Congressional Reps Decry Defense Furloughs
U.S. Department of Defense furloughs of civilian employees took effect Monday and are scheduled to run through the end of September. In New York, a few thousand of these employees are affected at West Point and elsewhere in the Hudson Valley. Two of the region’s congressional representatives slammed the furloughs as they headed back to Washington to try and balance the budget.
The number of Defense Department civilian employees being furloughed is down from an initial estimate of 750,000. Congresswoman Nita Lowey stood Monday at the New York Army National Guard Installation at Camp Smith in Westchester County.
Lowey, the senior Democrat on the House Appropriations Committee, says the furloughs affect 48 military technicians at Camp Smith. Nationwide, she says the cuts amount to an economic impact of more than $2 billion.
The U.S. Military Academy at West Point in Orange County has around 2,000 federal employees, 1,300 of whom are represented by the American Federation of Government Employees Local 2367. Nearly all are being furloughed, according to AFGE President Don Hale, though he points to some exemptions that were granted. He says his union is taking a two-pronged approach.
The U.S. Merit Systems Protection Board is an independent, quasi-judicial agency in the executive branch that decides matters between federal employees and their employer, the federal government. Hale says his union has never embarked on such a mass appeals process. Second on the priority list, says Hale, is to halt furloughs and, more broadly, sequester cuts.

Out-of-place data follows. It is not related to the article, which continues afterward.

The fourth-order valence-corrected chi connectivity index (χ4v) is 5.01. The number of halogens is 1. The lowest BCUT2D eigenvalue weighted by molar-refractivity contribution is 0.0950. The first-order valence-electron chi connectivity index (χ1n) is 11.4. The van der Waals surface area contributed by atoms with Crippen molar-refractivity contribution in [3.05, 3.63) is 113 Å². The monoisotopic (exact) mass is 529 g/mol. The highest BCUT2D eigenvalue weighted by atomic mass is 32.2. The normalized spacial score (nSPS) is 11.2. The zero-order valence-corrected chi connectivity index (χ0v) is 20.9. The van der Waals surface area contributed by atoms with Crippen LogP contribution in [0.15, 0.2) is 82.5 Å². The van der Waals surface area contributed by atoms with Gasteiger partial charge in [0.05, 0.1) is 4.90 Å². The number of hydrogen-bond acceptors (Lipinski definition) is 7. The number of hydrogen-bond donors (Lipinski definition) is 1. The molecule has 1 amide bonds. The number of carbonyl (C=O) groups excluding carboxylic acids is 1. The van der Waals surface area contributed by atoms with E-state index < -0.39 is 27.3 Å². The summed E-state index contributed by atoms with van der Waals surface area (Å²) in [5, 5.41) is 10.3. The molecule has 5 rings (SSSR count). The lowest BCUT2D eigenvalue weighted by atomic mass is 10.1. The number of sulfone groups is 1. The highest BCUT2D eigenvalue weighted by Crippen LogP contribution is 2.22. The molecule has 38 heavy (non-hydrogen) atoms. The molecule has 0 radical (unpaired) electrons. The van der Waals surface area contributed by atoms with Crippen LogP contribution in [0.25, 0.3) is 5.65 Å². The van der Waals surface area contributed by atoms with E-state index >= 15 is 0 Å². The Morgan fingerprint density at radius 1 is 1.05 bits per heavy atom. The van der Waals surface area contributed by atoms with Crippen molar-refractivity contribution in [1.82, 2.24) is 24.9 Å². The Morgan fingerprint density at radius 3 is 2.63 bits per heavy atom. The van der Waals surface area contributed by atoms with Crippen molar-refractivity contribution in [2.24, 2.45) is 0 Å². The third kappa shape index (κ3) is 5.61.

Democratic Congressman Sean Patrick Maloney says the average salary lost in wages for West Point employees is more than $4,000 per person, which amounts to an 18 percent pay cut for the duration of the furloughs. At Camp Smith, Lowey says pay cuts average $2,700 per person. Maloney says the furloughs also affect the New York Air National Guard’s 105th Airlift Wing at Stewart Air National Guard Base, in Orange County, hitting about 400 employees. He says some of the worst effects of sequestration have not yet been seen.
AFGE’s Don Hale agrees.
Lowey and Maloney say they are ready to compromise with the Republicans who control the House. Meanwhile, they say the furlough will directly impact local businesses and economies.
Lowey says mechanics, electricians, computer technicians, and weapons technicians will be forced to scale back important upgrades and maintenance to vehicles, weaponry, and computer systems. And this, says Hale, will impact U.S. troops.
Republican Congressman Chris Gibson, who had a 24-year career in the Army, has previously expressed his concern over defense spending cuts, but has different ideas about long-term deficit reduction.